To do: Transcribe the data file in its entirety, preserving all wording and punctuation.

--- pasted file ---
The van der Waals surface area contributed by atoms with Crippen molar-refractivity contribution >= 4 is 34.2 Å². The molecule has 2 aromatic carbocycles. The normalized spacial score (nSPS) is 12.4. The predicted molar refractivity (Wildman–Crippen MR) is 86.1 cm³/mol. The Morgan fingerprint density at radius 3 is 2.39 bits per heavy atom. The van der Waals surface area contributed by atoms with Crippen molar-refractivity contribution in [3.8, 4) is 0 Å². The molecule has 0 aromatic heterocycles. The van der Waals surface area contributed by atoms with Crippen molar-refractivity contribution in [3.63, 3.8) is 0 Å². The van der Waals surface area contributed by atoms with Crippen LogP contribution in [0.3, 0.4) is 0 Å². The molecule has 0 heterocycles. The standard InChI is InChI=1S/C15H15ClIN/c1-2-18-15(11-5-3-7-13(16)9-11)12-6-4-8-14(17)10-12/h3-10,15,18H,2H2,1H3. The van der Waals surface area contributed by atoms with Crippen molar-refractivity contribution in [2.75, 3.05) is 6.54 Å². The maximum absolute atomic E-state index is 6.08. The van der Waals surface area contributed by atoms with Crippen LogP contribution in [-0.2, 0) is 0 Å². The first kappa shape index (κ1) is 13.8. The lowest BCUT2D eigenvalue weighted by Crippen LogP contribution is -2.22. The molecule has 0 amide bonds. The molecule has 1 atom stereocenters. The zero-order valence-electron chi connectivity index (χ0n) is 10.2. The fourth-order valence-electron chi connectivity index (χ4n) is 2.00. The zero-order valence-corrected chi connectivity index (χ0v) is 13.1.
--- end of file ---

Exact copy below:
The van der Waals surface area contributed by atoms with Crippen molar-refractivity contribution >= 4 is 34.2 Å². The molecule has 2 aromatic carbocycles. The normalized spacial score (nSPS) is 12.4. The predicted molar refractivity (Wildman–Crippen MR) is 86.1 cm³/mol. The Morgan fingerprint density at radius 3 is 2.39 bits per heavy atom. The van der Waals surface area contributed by atoms with Crippen molar-refractivity contribution in [3.8, 4) is 0 Å². The molecule has 0 aromatic heterocycles. The van der Waals surface area contributed by atoms with Crippen molar-refractivity contribution in [3.63, 3.8) is 0 Å². The van der Waals surface area contributed by atoms with Crippen LogP contribution in [0.3, 0.4) is 0 Å². The molecule has 0 heterocycles. The standard InChI is InChI=1S/C15H15ClIN/c1-2-18-15(11-5-3-7-13(16)9-11)12-6-4-8-14(17)10-12/h3-10,15,18H,2H2,1H3. The van der Waals surface area contributed by atoms with Crippen molar-refractivity contribution in [2.75, 3.05) is 6.54 Å². The maximum absolute atomic E-state index is 6.08. The van der Waals surface area contributed by atoms with Crippen LogP contribution in [-0.2, 0) is 0 Å². The first kappa shape index (κ1) is 13.8. The lowest BCUT2D eigenvalue weighted by Crippen LogP contribution is -2.22. The molecule has 0 amide bonds. The molecule has 1 atom stereocenters. The zero-order valence-electron chi connectivity index (χ0n) is 10.2. The fourth-order valence-electron chi connectivity index (χ4n) is 2.00. The zero-order valence-corrected chi connectivity index (χ0v) is 13.1.